Madonna was chosen to be the cover girl for the 150th-anniversary issue of Harper’s Bazaar, and even though the Queen of Pop’s fans have expressed mixed feelings of her photo shoots over the past couple of years, the unanimous feeling is that she slayed this one.
The consensus is that Madonna’s Harper’s Bazaar photos are sexy, but “powerful” sexy instead of “trying too hard to be young” sexy, which Madonna has often been accused of for the past several years. Fans have taken to Twitter to praise Madonna’s latest magazine cover appearance.
Madonna seems to have hit all the high notes lately, even if her voice sometimes misses them. Her appearance on Carpool Karaoke garnered praise. Rachel Sonis from Idolator thought the Queen of Pop’s appearance lived up to all the hype.
“Madonna’s Carpool Karaoke segment on the Late Late Show has arrived, and it’s everything we’d hoped it would be…The best part, though, is when she keeps making fun of Corden’s ‘very Seattle 1990s’ flannel shirt. ‘You’re not going to get me with red flannel, baby,’ she replies after his multiple protests. Amazing.”
However, as the Inquisitr previously noted, it was Madonna’s speech at the Billboard Women in Music event that really hit a chord. As Rich Juzwiak of Jezebel noted, it was one of the singer’s most warmly received public offerings in recent memory.
In the speech, Madonna talked about the double standards of being a female entertainer. One month later, the speech is still a hot topic on Twitter. Of course, not everybody is happy with the speech. Camille Paglia, the “feminist” who has spent decades bullying Madonna (even once blaming Madonna for her own near-fatal horse accident) didn’t like the speech, especially because Madonna called her out on it. As Juzwiak points out, Camille responded by making fun of Madonna’s looks, her age, and everything else.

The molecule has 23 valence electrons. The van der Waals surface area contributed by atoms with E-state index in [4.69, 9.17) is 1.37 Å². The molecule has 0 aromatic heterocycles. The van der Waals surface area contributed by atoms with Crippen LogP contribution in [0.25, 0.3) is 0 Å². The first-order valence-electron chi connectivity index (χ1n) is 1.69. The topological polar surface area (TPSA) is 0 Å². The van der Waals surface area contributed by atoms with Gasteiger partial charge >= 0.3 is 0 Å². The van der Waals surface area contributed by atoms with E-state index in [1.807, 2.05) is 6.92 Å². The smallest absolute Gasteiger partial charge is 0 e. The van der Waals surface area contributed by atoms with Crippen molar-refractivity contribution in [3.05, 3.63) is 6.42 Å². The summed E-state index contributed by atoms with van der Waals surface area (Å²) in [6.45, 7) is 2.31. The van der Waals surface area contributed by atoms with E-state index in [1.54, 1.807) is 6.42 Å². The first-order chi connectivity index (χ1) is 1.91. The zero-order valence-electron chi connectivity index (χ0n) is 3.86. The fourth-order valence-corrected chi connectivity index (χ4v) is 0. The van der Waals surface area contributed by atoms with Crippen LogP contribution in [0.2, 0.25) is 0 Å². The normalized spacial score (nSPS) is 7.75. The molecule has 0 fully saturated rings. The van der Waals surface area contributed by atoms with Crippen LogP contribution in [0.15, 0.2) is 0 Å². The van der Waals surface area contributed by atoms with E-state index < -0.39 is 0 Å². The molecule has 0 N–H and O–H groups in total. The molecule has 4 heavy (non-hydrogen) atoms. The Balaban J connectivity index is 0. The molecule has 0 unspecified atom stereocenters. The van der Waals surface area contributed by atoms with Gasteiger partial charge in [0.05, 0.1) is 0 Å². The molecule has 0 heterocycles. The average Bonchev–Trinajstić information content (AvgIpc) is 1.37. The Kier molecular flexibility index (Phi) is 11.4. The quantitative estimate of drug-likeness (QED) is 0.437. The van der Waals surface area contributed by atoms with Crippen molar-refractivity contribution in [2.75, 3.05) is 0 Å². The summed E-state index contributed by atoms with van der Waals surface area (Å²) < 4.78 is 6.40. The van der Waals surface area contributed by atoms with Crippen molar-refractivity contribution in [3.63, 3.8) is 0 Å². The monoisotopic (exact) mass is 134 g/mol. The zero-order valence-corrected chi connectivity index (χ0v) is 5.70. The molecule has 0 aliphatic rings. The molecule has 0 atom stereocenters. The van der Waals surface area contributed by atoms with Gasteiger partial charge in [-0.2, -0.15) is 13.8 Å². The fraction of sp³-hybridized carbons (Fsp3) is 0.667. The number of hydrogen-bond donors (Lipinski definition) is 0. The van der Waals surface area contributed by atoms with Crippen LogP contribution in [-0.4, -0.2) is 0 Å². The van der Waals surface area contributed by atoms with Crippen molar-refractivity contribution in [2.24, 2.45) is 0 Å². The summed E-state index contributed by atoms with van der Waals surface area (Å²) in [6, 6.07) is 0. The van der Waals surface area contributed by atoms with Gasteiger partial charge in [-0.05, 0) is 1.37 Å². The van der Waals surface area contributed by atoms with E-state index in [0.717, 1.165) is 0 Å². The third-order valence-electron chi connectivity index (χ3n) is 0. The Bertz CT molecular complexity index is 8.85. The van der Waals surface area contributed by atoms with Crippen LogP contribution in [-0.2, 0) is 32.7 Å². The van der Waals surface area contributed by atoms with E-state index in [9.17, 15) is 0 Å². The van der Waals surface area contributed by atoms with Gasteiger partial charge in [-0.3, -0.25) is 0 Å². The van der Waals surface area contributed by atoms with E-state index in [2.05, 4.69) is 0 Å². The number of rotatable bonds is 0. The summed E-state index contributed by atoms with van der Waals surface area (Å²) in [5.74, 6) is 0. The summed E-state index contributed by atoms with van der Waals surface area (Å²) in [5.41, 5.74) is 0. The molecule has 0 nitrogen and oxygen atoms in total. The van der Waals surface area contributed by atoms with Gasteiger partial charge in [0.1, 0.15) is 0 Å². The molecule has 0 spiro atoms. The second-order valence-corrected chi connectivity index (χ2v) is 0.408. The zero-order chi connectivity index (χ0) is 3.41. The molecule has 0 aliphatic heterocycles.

The Guardian also praised Madonna for her speech.
“It’s a fact that Madonna has railed against often over the years, but never with quite such clarity and acerbic conviction as she did on Friday night at Billboard’s Women in Music event. While accepting her woman of the year award (a well-intentioned, somewhat cumbersome honour, but that’s a debate for another day), she announced, ‘I stand before you as a doormat. Oh, I mean, as a female entertainer.’”
Madonna’s speech on misogyny touched a chord with many. [Image by Jonathan Leibson/Getty Images]
The article added that though it’s impossible to condense all the instances of gender inequality in music, Madonna’s speech at least scraped the surface in its concise clarity that was powered by decades of misogynistic experience. However, not all of the commenters after the article agreed.
“If you think it’s a good idea for your gran to be showing her pants and twerking at anyone who’ll watch then viva la patriarchy,” claimed Lebaiser.
“And why is she complaining about radio play for older female pop stars? How many male pop singers of 58 get their new stuff played on Radio 1 or other stations aimed at the kids?” asked Tifotum.
Some believe commenters like Tifotum may have a point as both men and women have a hard time getting their songs on the radio — it’s more of an issue of ageism than ageism combined with misogyny. For example, despite the critically acclaimed music, the last time Bruce Springsteen had a certified hit was 1997’s “Secret Garden,” which flopped as a single in 1995 but was revived as a hit when used in the movie Jerry Maguire.
The year 2017 should be interesting for Madonna. She may record new music or may direct another movie. But one can bet Madonna won’t be silent on the issues of ageism and misogyny, whether you agree with her or not.
[Featured Image by Evan Agostini/AP Images]